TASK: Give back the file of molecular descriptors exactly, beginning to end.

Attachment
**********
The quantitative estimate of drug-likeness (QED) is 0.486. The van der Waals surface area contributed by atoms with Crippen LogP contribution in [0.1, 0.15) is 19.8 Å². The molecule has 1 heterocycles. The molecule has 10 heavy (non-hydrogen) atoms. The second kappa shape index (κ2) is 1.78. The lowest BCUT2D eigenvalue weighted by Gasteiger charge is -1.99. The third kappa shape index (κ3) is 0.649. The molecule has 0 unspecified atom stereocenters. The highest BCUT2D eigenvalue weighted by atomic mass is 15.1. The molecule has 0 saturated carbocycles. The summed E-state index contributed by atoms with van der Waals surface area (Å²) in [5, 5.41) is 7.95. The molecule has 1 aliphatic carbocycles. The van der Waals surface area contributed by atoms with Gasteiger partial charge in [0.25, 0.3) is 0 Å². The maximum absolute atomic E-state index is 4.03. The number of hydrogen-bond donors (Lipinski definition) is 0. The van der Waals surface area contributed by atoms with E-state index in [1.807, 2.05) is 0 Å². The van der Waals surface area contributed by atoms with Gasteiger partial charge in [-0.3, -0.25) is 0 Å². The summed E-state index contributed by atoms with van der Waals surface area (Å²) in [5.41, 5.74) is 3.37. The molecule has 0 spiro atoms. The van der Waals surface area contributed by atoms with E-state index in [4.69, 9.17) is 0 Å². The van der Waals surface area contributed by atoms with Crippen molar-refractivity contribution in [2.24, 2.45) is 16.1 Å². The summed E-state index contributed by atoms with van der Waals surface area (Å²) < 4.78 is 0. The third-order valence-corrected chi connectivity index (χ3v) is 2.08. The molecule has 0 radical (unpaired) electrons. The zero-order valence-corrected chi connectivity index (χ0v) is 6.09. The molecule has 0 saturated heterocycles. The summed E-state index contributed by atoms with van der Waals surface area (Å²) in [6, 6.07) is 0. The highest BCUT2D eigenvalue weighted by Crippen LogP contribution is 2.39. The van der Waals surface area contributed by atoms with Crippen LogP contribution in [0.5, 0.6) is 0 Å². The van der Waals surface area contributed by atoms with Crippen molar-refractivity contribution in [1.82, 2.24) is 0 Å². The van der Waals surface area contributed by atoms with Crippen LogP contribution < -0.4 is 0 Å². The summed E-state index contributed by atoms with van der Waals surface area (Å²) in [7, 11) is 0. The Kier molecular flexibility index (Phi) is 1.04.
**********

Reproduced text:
The quantitative estimate of drug-likeness (QED) is 0.486. The van der Waals surface area contributed by atoms with Crippen LogP contribution in [0.1, 0.15) is 19.8 Å². The molecule has 1 heterocycles. The molecule has 10 heavy (non-hydrogen) atoms. The second kappa shape index (κ2) is 1.78. The lowest BCUT2D eigenvalue weighted by Gasteiger charge is -1.99. The third kappa shape index (κ3) is 0.649. The molecule has 0 unspecified atom stereocenters. The highest BCUT2D eigenvalue weighted by atomic mass is 15.1. The molecule has 0 saturated carbocycles. The summed E-state index contributed by atoms with van der Waals surface area (Å²) in [5, 5.41) is 7.95. The molecule has 1 aliphatic carbocycles. The van der Waals surface area contributed by atoms with Gasteiger partial charge in [0.25, 0.3) is 0 Å². The maximum absolute atomic E-state index is 4.03. The number of hydrogen-bond donors (Lipinski definition) is 0. The van der Waals surface area contributed by atoms with E-state index in [1.807, 2.05) is 0 Å². The van der Waals surface area contributed by atoms with Gasteiger partial charge in [-0.3, -0.25) is 0 Å². The summed E-state index contributed by atoms with van der Waals surface area (Å²) in [5.41, 5.74) is 3.37. The molecule has 0 spiro atoms. The van der Waals surface area contributed by atoms with E-state index in [4.69, 9.17) is 0 Å². The van der Waals surface area contributed by atoms with Crippen molar-refractivity contribution in [2.24, 2.45) is 16.1 Å². The summed E-state index contributed by atoms with van der Waals surface area (Å²) < 4.78 is 0. The third-order valence-corrected chi connectivity index (χ3v) is 2.08. The molecule has 0 radical (unpaired) electrons. The zero-order valence-corrected chi connectivity index (χ0v) is 6.09. The molecule has 0 saturated heterocycles. The summed E-state index contributed by atoms with van der Waals surface area (Å²) in [6, 6.07) is 0. The highest BCUT2D eigenvalue weighted by Crippen LogP contribution is 2.39. The van der Waals surface area contributed by atoms with Crippen LogP contribution in [0.5, 0.6) is 0 Å². The van der Waals surface area contributed by atoms with Crippen molar-refractivity contribution in [1.82, 2.24) is 0 Å². The van der Waals surface area contributed by atoms with Crippen LogP contribution < -0.4 is 0 Å². The summed E-state index contributed by atoms with van der Waals surface area (Å²) in [7, 11) is 0. The Kier molecular flexibility index (Phi) is 1.04.